Bishops ask Chancellor to rule out new oil and gas developments in UK
More than 50 bishops have urged the Prime Minister and Chancellor to rule out support for new oil and gas developments as Britain seeks to move away from using Russian energy.
The former Archbishop of Canterbury, Dr Rowan Williams, is among a host of senior Anglican and Catholic clerics to write to Boris Johnson and Rishi Sunak ahead of Wednesday’s Spring Statement.
They call for there to be “no support for new oil and gas developments” as part of the Chancellor’s budget announcement.
Mr Johnson told the Conservative Party’s Spring Conference in Blackpool on Saturday that his administration planned to “make better use of our own natural hydrocarbons”.
Following the remarks, Downing Street said Treasury Secretary Helen Whately had been tasked with chairing a forum with oil and gas lenders to discuss terms for investing in oil and gas in the North Sea. .
But senior Church of England and Roman Catholic bishops, along with other Christian leaders, have united to pressure the first two in government on the need to move away from reliance on fossil fuels.
In their letter, the bishops and clerics called on Mr Johnson’s administration to ‘ensure a rapid shift from fossil fuels to clean energy’ in the upcoming spring statement and energy security strategy, to be released this month.
They hailed the British government’s decision to ban Russian oil imports by the end of the year, which they described as “fuelling the catastrophic war in Ukraine”.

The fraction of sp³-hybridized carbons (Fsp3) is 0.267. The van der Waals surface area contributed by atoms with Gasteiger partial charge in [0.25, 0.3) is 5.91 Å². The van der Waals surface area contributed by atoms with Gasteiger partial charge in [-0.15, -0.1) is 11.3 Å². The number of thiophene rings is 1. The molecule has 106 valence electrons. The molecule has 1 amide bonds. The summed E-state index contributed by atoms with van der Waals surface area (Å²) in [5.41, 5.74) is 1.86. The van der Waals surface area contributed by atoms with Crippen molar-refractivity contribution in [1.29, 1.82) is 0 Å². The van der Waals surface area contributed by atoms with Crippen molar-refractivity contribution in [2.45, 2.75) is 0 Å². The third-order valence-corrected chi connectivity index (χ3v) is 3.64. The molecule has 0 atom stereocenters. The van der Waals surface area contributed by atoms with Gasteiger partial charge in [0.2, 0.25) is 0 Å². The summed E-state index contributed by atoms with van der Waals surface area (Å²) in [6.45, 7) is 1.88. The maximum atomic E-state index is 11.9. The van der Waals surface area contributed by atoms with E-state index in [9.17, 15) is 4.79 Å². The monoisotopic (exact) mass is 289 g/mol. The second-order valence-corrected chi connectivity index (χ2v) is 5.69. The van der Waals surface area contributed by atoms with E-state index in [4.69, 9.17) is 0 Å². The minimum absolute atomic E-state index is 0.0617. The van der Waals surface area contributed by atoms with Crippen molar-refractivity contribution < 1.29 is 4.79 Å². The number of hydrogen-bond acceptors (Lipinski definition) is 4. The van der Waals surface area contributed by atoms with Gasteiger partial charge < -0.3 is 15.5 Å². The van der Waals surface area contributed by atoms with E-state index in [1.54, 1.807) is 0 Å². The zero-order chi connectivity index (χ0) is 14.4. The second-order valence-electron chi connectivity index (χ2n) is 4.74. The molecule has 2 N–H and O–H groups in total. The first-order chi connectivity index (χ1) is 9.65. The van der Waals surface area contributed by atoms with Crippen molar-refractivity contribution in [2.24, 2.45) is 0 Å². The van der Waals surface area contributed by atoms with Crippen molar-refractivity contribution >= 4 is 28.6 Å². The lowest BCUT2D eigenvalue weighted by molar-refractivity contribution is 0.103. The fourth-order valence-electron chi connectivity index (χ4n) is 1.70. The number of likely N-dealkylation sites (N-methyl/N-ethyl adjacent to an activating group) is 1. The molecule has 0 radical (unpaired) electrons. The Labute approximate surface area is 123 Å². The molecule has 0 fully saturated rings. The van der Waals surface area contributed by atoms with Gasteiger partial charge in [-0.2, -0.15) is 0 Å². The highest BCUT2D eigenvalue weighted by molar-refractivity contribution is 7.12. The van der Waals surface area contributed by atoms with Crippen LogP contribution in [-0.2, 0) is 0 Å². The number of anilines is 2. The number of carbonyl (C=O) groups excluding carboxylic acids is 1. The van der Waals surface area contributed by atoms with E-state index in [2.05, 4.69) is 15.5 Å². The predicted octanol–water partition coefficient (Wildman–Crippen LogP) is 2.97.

But Dr Williams and more than 200 other faith leaders said the UK had a ‘duty to show global leadership on the climate crisis’ after hosting the UN Cop26 climate summit in Glasgow on last year, and to invest more in renewable energy sources.
They wrote: “The spring declaration must not include any support for new oil and gas developments.
“The International Energy Agency has said there can be no new fossil fuel developments if we are to limit global warming to 1.5°C.
“New oil and gas production will not reduce energy bills for families facing energy poverty and will not impact energy supply for years to come.”
As well as Lord Williams of Oystermouth, other signatories to the letter include leading Church of England environment bishops, Bishop of Norwich Graham Usher, Catholic Church in England and Country of Wales, the Bishop of Salford John Arnold and the Catholic Church of Scotland, the Archbishop of GlasgowWilliam Nolan.
They are joined by church leaders from across the country, including members of the Methodist, Scottish Episcopal, Church of Wales, United Reformed, Baptist Union and Quaker congregations.
In the letter, the bishops and other church leaders express their support for a “one-off tax on oil and gas companies” as a way to tackle the cost-of-living crisis – a policy similar to that advocated by the Labour Party.